6) What is the biggest challenge you face when shooting a new subject?

Currently, I have not had too much experience shooting with models. From the experiences that I do have, my biggest challenge is directing. Telling people what to do is so difficult for me because I always feel like I'm being demanding. I hate making people feel uncomfortable but it seems like that it's a given when you have to direct.

7) What message do you want people to receive when they look at your photographs?

I want people to be able to feel whatever it is that I was feeling in that moment. If it's a photo of the homies and I camping I want people to be able to smell the fire, see the stars, and get that peaceful feeling of nature surrounding us!


8) What gear, apps, technology do you use most to help you be successful?

Social media is definitely a huge thing for me. They allow me to get my work out there and to make connections in the community. The two big ones for me are Instagram and VSCO.

9) What essentials do you pack when traveling?

I always have my camera and my phone no matter what. Even if I want to have a tech-free day I bring them a long just in case I need to snap an absolute stellar shot. 

Other than that I always have to have a hat with me. I feel naked without one!


10) What motivates you to keep taking photographs of the world around you? 

Most definitely the area that I am from which is SOuthern Vermont. I could go out every single day without going fifteen minutes from my door and find something new and amazing to take photos of. Theres so many amazing spots and things to see and I can't get enough. My friends are amazing motivators as well. It's always a fun time getting in the car and just driving with no destination to see what we can find.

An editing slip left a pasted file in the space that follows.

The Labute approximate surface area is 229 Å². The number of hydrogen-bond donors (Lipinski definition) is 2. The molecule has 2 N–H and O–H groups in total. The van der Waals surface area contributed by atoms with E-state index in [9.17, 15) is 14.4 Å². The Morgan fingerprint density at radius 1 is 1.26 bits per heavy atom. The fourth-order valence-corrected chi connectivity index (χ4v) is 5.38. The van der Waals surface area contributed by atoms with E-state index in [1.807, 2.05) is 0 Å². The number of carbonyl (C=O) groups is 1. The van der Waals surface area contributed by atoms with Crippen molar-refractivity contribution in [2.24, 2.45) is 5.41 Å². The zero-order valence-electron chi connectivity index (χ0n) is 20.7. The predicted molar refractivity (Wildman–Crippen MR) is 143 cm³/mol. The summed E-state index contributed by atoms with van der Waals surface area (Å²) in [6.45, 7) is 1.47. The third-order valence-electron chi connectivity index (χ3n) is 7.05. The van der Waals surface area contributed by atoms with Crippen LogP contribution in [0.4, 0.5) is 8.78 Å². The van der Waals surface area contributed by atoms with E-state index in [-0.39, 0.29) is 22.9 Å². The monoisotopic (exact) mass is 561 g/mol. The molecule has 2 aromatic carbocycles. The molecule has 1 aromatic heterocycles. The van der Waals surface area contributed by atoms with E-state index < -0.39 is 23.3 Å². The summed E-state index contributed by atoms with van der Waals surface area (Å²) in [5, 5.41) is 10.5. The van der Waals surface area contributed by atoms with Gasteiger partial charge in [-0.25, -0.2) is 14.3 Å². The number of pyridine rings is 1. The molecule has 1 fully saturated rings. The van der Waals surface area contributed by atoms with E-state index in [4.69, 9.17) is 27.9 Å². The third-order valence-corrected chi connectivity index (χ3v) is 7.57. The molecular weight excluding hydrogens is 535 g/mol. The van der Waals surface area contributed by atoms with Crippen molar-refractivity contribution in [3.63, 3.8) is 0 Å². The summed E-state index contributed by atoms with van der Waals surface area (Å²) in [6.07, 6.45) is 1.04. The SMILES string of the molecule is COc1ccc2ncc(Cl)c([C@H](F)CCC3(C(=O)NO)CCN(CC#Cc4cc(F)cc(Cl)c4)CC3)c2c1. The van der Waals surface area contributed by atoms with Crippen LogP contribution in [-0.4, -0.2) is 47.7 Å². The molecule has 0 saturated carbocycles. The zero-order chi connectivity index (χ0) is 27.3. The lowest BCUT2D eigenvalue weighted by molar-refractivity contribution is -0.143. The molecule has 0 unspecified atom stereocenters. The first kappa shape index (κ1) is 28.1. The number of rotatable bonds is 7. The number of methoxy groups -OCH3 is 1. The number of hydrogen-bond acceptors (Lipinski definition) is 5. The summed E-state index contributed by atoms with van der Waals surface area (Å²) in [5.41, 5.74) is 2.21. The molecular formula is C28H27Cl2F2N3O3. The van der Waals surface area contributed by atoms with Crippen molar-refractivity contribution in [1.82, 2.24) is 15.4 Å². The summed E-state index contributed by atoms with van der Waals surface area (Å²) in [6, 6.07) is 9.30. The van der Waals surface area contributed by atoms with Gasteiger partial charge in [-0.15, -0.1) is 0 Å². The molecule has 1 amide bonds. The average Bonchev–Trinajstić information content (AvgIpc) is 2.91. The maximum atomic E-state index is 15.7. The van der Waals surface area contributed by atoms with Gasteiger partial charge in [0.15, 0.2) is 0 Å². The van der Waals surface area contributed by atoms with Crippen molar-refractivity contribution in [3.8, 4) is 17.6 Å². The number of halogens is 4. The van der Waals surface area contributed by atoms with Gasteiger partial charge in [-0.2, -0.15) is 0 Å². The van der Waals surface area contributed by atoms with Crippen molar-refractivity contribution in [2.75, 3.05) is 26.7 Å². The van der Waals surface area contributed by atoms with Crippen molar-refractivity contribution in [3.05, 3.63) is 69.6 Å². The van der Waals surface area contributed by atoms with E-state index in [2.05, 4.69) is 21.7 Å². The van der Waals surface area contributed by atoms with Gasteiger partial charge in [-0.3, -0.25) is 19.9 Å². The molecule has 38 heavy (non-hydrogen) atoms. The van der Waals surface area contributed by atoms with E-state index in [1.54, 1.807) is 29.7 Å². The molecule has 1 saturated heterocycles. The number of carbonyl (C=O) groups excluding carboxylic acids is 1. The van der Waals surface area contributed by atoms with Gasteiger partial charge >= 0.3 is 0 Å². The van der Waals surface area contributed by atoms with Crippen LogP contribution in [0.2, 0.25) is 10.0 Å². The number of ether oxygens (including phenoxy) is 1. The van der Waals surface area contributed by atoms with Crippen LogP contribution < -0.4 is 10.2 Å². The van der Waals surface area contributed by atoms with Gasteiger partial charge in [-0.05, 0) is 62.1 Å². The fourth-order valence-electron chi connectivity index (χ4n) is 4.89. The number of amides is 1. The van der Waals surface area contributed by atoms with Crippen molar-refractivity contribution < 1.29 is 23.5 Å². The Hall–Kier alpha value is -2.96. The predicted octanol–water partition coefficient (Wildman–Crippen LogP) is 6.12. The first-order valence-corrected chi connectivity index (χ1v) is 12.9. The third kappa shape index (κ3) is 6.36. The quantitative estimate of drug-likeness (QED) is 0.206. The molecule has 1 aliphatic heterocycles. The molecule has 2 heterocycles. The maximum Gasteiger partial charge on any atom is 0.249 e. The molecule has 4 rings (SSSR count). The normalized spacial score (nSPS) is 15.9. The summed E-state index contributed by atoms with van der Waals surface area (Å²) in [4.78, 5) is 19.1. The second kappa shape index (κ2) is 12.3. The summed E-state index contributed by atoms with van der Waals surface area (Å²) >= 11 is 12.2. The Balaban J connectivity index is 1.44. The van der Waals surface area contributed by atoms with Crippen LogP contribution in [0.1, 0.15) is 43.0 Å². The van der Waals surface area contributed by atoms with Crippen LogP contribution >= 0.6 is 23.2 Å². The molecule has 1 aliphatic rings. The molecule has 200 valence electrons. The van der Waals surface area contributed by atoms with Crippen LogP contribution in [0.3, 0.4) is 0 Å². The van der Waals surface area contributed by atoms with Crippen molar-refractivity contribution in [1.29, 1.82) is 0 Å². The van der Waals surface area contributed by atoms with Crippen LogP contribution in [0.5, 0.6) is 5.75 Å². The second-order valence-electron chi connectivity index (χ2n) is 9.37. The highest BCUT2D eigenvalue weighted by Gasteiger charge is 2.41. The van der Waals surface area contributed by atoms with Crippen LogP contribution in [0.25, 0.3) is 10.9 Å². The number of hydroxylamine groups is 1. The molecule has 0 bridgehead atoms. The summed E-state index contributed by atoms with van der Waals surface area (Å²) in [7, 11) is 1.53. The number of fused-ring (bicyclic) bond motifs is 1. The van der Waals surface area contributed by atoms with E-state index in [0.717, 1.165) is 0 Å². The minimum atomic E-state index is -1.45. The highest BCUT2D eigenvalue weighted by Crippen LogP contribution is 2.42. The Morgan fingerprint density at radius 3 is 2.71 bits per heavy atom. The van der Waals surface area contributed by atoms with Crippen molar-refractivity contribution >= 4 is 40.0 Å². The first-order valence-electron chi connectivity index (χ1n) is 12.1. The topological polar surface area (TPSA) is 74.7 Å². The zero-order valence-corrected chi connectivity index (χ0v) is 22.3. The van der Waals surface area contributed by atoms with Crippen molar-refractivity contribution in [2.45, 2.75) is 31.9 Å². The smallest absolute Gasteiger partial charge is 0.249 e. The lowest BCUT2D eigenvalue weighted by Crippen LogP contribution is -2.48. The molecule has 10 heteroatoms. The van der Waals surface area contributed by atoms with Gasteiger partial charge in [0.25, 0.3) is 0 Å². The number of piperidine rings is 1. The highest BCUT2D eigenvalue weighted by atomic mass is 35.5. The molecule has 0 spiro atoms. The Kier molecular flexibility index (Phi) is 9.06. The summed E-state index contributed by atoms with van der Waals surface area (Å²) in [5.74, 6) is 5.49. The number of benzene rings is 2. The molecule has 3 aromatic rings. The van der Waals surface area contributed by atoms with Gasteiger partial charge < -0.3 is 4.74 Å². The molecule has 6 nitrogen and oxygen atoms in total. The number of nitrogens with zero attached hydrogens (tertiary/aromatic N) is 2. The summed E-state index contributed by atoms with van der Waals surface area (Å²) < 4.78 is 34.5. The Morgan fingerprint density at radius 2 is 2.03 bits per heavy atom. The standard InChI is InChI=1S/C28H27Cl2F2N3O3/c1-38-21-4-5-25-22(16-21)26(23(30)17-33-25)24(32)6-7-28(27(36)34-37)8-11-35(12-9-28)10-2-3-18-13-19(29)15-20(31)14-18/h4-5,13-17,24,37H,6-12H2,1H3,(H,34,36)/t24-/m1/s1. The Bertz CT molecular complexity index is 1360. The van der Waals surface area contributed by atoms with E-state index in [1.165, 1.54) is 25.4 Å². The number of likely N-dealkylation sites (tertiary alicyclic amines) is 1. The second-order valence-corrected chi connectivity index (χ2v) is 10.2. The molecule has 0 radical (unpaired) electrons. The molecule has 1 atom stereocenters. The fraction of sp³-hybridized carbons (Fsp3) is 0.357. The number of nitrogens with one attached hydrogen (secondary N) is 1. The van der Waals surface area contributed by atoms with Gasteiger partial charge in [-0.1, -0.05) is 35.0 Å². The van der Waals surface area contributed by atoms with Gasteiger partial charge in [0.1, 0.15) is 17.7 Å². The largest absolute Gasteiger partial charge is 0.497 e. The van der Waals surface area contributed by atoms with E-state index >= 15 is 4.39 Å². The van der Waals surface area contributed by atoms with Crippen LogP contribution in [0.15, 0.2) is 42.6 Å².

11) What is something you wish you knew when you first started shooting?

How important editing is!! When I first started taking photos, I thought editing was so lame. I wanted the photo to be perfect straight out of the camera. Learning more about the post process opened a whole new dynamic to taking photos for me. It made me think ahead on how I wanted things to look and I could adjust accordingly while shooting.


12) If you could go back 10 years, what would you tell yourself?

I would tell myself to do waaaaay better in school. There are so many times I look back and think "Man I would feel so much better if I just did my school work and not have been so stubborn." Not to mention it would have made college a lot easier and my loans wouldn't be so hefty! 

13) Favorite breakfast cereal. 

That's a tough one because cereal, in general, is one of my all time favorite foods. 

If I had to pick a favorite I'd have to say Cinnamon Toast Crunch!


14) Favorite coffee shop

My favorite coffee shop would have to be Java Baba's in Ludlow, Vermont. I am not too much of a coffee person but they make a killer breakfast sandwich.

15) Favorite view? 

My favorite view that I have seen in person is up at the peak of Okemo Mountain on the fire tower. I have made so many memories climbing up there and being with friends. You can catch a stellar sunset there too!


16) First photo ever taken. 

When I first started taking photos I was obsessed with macro stuff. I must have taken over a thousand photos of rain dripping off of leaves.

17) Road trips or flights. 

I'd have to say flights for long distances and road trips for medium distances. I don't think I could drive across the US but I could spend weeks driving around New England or the PNW.


18) Do you prefer the heat? Or the cold?

Definitely, prefer the cold. It's nice to have those hot beach days every once in a while but I feel like my natural body temp is about 50 degrees more than the average human.

19) Where are you based